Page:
I had worked 11 hours on Monday (7:30 AM to 6:30 PM), 13 on Tuesday (which included a SHMG Cardiovascular meeting, 7:30 AM to 8:30 PM) and then drove to Chicago on Wednesday for a routine infusion with Todd Chassee.  On Thursday, I was tired, but had to do some make up exercise in the morning.   Needless to say, I was tired Thursday afternoon.
At Starbucks, my legs started twitching, but nothing too unusual for me. I stood up to stretch them out, but then felt the twitching rise up. Oh no, these were not just some muscle fasciculations.
“I am going to have a seizure,” I told the girls. My arm tensed up, and I saw the ground get closer, but never felt the impact. Apparently I hit my forehead on the corner of the table and landed on the ground right at the front of the Starbucks line. There I lay in a pool of my own blood.

This Starbucks is a central place in East Grand Rapids. For maximal attention, I was there right after Middle and High School were let out. I know I caused quite a scene because they had to shut down Starbucks for several minutes to clean up my blood.
The first responding officer was asking Allison all sorts of questions about me, many she did not know.
“How old is he?”

“I think 41.” She got that one right.

“Who is his doctor?”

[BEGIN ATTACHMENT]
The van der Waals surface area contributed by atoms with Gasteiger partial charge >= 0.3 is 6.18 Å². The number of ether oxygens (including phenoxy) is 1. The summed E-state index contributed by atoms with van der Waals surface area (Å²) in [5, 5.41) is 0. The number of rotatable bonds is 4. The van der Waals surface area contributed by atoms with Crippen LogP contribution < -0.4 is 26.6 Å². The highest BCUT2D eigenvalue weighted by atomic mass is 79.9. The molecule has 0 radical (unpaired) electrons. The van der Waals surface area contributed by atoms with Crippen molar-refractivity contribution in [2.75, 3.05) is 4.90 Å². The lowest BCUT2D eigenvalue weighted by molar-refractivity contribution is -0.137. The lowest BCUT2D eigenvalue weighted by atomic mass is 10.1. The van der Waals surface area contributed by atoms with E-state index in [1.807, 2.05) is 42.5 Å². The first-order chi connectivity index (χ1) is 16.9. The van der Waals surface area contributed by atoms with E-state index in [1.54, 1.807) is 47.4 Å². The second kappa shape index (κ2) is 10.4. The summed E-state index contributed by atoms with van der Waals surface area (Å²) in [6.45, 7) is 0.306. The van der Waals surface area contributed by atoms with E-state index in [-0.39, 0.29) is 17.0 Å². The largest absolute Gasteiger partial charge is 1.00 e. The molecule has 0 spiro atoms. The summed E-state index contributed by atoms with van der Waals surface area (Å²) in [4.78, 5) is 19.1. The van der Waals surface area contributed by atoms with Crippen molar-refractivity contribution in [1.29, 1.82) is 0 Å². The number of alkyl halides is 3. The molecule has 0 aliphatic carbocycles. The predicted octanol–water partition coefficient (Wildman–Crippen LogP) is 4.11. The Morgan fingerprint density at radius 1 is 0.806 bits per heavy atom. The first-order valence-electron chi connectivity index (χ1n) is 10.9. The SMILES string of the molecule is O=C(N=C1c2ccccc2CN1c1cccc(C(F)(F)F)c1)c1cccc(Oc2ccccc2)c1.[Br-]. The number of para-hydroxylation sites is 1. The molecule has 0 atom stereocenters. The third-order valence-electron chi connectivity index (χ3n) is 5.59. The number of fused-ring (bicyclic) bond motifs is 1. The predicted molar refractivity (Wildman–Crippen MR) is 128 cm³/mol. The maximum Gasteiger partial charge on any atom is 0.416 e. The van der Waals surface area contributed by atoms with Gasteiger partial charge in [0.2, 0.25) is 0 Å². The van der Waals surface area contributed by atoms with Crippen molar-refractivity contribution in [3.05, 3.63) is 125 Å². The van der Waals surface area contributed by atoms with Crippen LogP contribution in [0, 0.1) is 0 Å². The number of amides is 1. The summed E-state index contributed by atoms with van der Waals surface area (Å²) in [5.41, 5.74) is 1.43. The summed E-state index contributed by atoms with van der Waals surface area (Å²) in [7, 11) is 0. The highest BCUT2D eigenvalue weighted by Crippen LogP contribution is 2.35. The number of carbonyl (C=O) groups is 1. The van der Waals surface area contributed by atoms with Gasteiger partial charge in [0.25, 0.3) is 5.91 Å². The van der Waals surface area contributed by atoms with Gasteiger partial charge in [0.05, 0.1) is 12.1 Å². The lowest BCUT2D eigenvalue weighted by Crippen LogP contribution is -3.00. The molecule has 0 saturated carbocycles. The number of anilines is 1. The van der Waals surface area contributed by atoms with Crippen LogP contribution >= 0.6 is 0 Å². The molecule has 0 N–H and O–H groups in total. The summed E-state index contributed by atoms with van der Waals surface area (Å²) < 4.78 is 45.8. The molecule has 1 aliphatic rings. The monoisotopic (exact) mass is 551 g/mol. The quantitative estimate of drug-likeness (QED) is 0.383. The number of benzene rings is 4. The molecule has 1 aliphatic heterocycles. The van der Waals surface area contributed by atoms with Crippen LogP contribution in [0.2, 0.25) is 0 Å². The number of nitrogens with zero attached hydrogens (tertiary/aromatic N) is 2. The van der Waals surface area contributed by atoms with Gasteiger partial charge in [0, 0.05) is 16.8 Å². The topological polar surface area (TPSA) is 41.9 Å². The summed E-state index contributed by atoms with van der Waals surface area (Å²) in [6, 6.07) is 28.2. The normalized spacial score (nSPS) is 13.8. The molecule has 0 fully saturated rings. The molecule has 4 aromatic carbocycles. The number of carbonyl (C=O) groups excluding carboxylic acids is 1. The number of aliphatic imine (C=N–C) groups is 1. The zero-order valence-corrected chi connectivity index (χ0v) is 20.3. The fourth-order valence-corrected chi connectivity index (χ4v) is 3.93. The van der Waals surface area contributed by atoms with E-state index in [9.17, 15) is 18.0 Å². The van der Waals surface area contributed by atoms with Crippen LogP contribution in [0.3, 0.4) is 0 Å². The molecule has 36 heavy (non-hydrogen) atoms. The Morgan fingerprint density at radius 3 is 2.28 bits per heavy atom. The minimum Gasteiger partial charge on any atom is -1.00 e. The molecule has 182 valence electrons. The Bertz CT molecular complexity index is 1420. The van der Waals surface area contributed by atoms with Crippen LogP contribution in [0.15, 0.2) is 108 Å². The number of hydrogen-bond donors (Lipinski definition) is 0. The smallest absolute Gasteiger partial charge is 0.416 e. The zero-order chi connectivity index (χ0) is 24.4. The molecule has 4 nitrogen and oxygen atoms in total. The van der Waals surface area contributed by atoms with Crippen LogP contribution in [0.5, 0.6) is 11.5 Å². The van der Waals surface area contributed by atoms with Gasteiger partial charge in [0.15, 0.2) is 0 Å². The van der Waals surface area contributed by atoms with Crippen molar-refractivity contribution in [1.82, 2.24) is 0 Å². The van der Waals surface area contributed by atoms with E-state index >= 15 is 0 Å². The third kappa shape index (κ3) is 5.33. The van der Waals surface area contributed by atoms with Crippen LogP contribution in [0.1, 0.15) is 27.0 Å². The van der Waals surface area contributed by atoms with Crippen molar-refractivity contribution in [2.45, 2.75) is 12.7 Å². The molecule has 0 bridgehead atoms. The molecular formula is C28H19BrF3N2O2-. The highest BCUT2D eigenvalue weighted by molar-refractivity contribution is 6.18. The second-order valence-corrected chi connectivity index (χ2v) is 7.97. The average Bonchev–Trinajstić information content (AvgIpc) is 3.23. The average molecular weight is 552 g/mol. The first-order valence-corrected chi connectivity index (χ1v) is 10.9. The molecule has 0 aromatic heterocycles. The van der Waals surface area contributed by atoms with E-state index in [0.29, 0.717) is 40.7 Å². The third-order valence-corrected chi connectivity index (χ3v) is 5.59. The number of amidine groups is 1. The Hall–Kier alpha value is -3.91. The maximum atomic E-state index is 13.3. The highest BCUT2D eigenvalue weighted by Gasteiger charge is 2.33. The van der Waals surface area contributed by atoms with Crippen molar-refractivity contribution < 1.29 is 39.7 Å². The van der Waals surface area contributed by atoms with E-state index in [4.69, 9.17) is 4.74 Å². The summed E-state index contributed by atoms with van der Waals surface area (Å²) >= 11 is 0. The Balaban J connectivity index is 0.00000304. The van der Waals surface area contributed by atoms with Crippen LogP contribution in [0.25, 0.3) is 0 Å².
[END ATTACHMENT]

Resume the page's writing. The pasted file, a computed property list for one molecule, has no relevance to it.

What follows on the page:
“I don’t know.”

“What medications is he on?”

“Don’t know that, either.”

Finally, Emma Israels intervened. “Her dad has brain cancer, and she does not know his meds or his doctor.”

I just remember waking up in the ambulance and hearing Staci’s voice talking to the driver.  When did she arrive?
“Do you know the date?” the EMT asked me in the back.

“December 21, 2017,” I replied.

“Really good.” The bar was set pretty low at that point.

Apparently, Staci already asked me some questions in Starbucks, but I only answered with a post-ictal blank stare. I couldn’t remember that.

And damn, where is my iced soy latte? I only had a few sips. And Allison only had a few sips of her ridiculously sugary Vanilla Bean Frappuccino with caramel on top. $7 down the drain. And where are my glasses?  And EMS cut off my fleece in Starbucks!